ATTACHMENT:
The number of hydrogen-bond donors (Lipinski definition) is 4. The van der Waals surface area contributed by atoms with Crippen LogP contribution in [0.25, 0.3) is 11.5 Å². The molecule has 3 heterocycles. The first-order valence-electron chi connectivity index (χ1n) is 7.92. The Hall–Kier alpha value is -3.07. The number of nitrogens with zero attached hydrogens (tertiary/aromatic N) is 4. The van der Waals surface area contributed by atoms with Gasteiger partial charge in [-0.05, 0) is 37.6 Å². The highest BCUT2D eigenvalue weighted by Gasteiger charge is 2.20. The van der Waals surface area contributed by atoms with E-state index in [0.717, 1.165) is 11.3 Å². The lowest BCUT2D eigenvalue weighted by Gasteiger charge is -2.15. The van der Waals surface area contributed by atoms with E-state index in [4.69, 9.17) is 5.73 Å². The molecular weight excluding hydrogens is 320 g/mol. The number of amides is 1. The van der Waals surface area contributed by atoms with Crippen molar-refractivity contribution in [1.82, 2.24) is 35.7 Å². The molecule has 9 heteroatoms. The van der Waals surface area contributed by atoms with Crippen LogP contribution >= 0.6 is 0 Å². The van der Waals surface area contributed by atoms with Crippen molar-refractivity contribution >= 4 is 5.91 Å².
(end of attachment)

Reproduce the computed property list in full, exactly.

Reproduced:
The number of hydrogen-bond donors (Lipinski definition) is 4. The van der Waals surface area contributed by atoms with Crippen LogP contribution in [0.25, 0.3) is 11.5 Å². The molecule has 3 heterocycles. The first-order valence-electron chi connectivity index (χ1n) is 7.92. The Hall–Kier alpha value is -3.07. The number of nitrogens with zero attached hydrogens (tertiary/aromatic N) is 4. The van der Waals surface area contributed by atoms with Gasteiger partial charge in [-0.05, 0) is 37.6 Å². The highest BCUT2D eigenvalue weighted by Gasteiger charge is 2.20. The van der Waals surface area contributed by atoms with E-state index in [0.717, 1.165) is 11.3 Å². The lowest BCUT2D eigenvalue weighted by Gasteiger charge is -2.15. The van der Waals surface area contributed by atoms with E-state index in [4.69, 9.17) is 5.73 Å². The molecular weight excluding hydrogens is 320 g/mol. The number of amides is 1. The van der Waals surface area contributed by atoms with Crippen molar-refractivity contribution in [1.82, 2.24) is 35.7 Å². The molecule has 9 heteroatoms. The van der Waals surface area contributed by atoms with Crippen LogP contribution >= 0.6 is 0 Å². The van der Waals surface area contributed by atoms with Crippen molar-refractivity contribution >= 4 is 5.91 Å².